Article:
Mangoes, Mischief, and Tales of Friendship: Stories from India by Chitra Soundar, illustrated by Uma Krishnaswamy.
My edition Candlewick Press, Somerville, MA, 2019.
MG fiction, 180 pages.
Lexile: 600L .
AR Level: 4.4 (worth 3.0) .
NOTE: this is a compilation of two books:
> A Dollop of Ghee and a Pot of Wisdom (2010)
> A Jar of Pickles and a Pinch of Justice (2016)
Prince Veera and his best friend Suku decide to hold court and resolve disputes when his father King Bheema is not available in this collection of eight interconnected short stories.
I came across this charming book looking for our next family read-alouds after we finished the Anna Hibiscus series. Since there are only two volumes, the American publisher has decided to combine them into one book. It was considerably cheaper to purchase the collected hardcover volume than to buy the two paperbacks separately, although I’m not sure how much that has to do with import costs.
“Samuel tried to remember what his father had told him about Indians. The Light of God was in them too. He struggled to keep that in his mind, but it did not ease his fear.” page 66
The Arrow Over the Door by Joseph Bruchac, illustrated by James Watling. Puffin, Penguin Random House, New York, 1998. Historical fiction, 104 pages (including excerpts). Lexile: 810L . AR Level: 5.2 (worth 2.0 points) .
Set in 1777 and told in alternating views from the perspectives of Quaker boy Samuel Russell and Abenaki teen Stands Straight, this novel is based on real events during the American Revolution.
Joseph Bruchac, although not without error, is one of the handful of Native authors consistently writing historical fiction for children. (Louise Erdrich’s Birchbark House series is another notable example; Eric Gansworth and Tim Tingle have also written more than one book each. At the time of this writing, any others I know of only have one.) Also, I have so far been able to find only one work of children’s historical fiction by another Native author set before 1800. I hope others exist and are published set in all time frames, especially given the promising new Heartdrum imprint.
“… but our whole family lives in New Jersey now. So we are really, truly Americans – North, South, and Central!” page 7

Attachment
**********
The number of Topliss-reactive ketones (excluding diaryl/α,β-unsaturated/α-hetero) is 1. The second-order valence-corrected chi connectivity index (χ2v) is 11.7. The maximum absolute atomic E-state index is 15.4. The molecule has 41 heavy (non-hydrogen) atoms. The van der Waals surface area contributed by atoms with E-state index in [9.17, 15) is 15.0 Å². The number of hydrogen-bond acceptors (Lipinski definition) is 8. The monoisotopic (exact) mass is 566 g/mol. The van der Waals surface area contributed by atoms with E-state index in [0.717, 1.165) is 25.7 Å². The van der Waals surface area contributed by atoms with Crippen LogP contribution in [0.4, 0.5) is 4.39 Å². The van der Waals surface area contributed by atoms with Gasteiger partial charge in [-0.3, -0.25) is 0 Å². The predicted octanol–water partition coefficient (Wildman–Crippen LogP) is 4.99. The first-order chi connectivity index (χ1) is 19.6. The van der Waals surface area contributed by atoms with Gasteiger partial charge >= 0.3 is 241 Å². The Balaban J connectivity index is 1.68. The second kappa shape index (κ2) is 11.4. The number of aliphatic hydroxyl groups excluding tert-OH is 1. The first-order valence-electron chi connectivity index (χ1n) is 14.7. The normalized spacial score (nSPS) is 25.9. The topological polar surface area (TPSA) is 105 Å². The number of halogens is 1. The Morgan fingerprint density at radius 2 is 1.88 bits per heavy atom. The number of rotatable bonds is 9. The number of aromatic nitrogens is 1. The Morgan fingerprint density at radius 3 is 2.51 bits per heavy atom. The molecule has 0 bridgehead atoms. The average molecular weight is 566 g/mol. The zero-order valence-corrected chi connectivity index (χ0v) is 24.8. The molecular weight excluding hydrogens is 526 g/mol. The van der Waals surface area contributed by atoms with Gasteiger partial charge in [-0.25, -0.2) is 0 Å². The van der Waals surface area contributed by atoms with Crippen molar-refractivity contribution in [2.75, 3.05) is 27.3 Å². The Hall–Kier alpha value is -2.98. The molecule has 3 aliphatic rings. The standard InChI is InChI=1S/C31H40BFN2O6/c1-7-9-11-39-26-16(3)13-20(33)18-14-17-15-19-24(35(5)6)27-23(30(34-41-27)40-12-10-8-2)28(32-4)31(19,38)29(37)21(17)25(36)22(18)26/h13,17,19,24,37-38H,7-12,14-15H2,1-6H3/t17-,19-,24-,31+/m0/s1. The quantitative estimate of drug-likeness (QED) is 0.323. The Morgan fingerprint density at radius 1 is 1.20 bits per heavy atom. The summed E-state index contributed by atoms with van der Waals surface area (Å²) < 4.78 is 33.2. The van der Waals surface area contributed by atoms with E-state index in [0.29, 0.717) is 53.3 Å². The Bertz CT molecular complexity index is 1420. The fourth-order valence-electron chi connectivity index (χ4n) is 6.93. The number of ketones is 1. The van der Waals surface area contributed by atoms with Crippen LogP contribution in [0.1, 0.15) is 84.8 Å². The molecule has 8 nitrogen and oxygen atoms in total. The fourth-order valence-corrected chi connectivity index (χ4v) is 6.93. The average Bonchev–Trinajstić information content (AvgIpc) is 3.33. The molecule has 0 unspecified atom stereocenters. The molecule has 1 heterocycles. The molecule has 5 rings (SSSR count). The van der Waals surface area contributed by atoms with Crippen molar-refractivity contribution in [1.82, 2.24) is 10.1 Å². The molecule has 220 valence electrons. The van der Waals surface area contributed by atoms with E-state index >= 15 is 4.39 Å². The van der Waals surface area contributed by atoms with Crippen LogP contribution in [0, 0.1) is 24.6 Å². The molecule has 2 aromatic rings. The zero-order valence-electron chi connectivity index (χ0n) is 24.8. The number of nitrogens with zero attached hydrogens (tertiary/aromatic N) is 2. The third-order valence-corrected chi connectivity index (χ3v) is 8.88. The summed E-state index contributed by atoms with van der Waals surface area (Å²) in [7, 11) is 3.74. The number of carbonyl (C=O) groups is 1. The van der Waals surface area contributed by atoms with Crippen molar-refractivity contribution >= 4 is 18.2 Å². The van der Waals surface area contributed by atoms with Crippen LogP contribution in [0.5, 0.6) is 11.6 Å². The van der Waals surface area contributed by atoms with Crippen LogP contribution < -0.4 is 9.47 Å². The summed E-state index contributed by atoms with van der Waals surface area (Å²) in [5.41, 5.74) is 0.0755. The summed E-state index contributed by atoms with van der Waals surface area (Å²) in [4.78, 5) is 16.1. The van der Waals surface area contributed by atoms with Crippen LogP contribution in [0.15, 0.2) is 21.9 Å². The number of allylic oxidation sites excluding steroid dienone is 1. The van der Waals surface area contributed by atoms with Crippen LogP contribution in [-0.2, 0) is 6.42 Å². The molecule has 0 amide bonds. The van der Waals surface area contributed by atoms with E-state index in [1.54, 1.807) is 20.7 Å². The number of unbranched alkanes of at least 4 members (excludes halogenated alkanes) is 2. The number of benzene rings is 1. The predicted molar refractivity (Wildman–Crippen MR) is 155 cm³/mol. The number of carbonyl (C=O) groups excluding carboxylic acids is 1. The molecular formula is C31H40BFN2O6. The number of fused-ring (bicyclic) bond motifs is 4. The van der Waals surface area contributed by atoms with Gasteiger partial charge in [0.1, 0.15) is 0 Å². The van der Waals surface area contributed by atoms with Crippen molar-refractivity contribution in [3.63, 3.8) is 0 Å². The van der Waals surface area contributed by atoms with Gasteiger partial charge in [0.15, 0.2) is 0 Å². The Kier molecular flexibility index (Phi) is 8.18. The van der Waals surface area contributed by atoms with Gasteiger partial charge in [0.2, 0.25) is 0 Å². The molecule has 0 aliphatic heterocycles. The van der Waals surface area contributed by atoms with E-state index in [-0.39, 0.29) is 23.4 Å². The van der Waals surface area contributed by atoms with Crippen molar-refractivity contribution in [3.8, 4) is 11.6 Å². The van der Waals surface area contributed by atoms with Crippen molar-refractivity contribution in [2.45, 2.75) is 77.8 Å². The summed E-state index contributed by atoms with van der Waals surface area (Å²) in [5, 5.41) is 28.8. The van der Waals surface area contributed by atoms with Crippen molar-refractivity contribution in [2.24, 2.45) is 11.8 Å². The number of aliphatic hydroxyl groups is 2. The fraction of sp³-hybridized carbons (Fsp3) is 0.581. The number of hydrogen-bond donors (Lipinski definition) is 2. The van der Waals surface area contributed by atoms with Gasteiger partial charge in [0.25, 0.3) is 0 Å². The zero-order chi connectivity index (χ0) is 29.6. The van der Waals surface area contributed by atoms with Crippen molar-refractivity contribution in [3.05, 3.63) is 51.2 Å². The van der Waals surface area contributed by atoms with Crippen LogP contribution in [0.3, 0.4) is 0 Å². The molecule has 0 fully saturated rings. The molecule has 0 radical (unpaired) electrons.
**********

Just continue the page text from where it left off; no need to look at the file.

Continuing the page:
Sarai and the Meaning of Awesome by Sarai Gonzalez and Monica Brown, illustrated by Christine Almeda.
Scholastic, New York, 2018.
Realistic fiction, 108 pages.
Lexile: 690L .
AR Level: 3.8 (worth 1.0 points) .
NOTE: This is the first book in the Sarai series.
Sarai Gonzalez is awesome. She can do anything she sets her mind to, right? But when her grandparents are about to lose their home, can she solve that problem?
I absolutely adored this book and am looking forward to reading more in the series. Sarai is like a modern-day, Latina Pollyanna without the syrupy sweetness. She radiates positivity and a can-do attitude, but also makes mistakes and sometimes meets problems she can’t solve (yet).
A large part of my love for this book was due to the incredibly appealing artwork, which brings me to the biggest problem, which is that the artist is not appropriately credited. Christine Almeda’s name appears only on the back cover and copyright page, and that in small print. Since this is a book with two co-authors (teen Sarai on whose real life the series is based and experienced author Monica Brown), it would be easy for young readers to mistake the cover credits for author and illustrator.
“Of course the dragon would try to distract him if it really was guilty. But Violet wouldn’t let it. He was a professional, specialised in dragon crimes. This dragon’s crimes.” page 15
The Dragon of Ynys by Minerva Cerridwen. Atthis Arts, Detroit, Michigan, my edition 2020, originally published 2018. All ages fantasy, 132 pages including back matter. Not leveled.
Sir Violet’s duties as knight have fallen into a familiar pattern – he goes to the dragon’s cave, and after some banter a missing item is returned. Until instead of his morning cinnamon roll, he finds the baker’s wife distraught – Juniper is missing! This sends Sir Violet on a quest for not only the missing baker, but a few other things he didn’t know he was missing.
I bought this book entirely because of a post; I didn’t realize the age level until it crossed my feed. Not that this is only for kids, it’s especially written as All Ages – a rare find!
Much like the dragon, I’m a collector, only my hoard is books. I like the collection to fit together in various pleasing ways and am always looking for new releases that fit categories seldom seen in diverse MG fantasy. Three areas have been elusive -stories set in South America or Australia, LGBTQ+ representation, and indigenous stories. We are finally seeing movement on the latter two, so I have high hopes for more English-language South American MG fantasy in the next five years.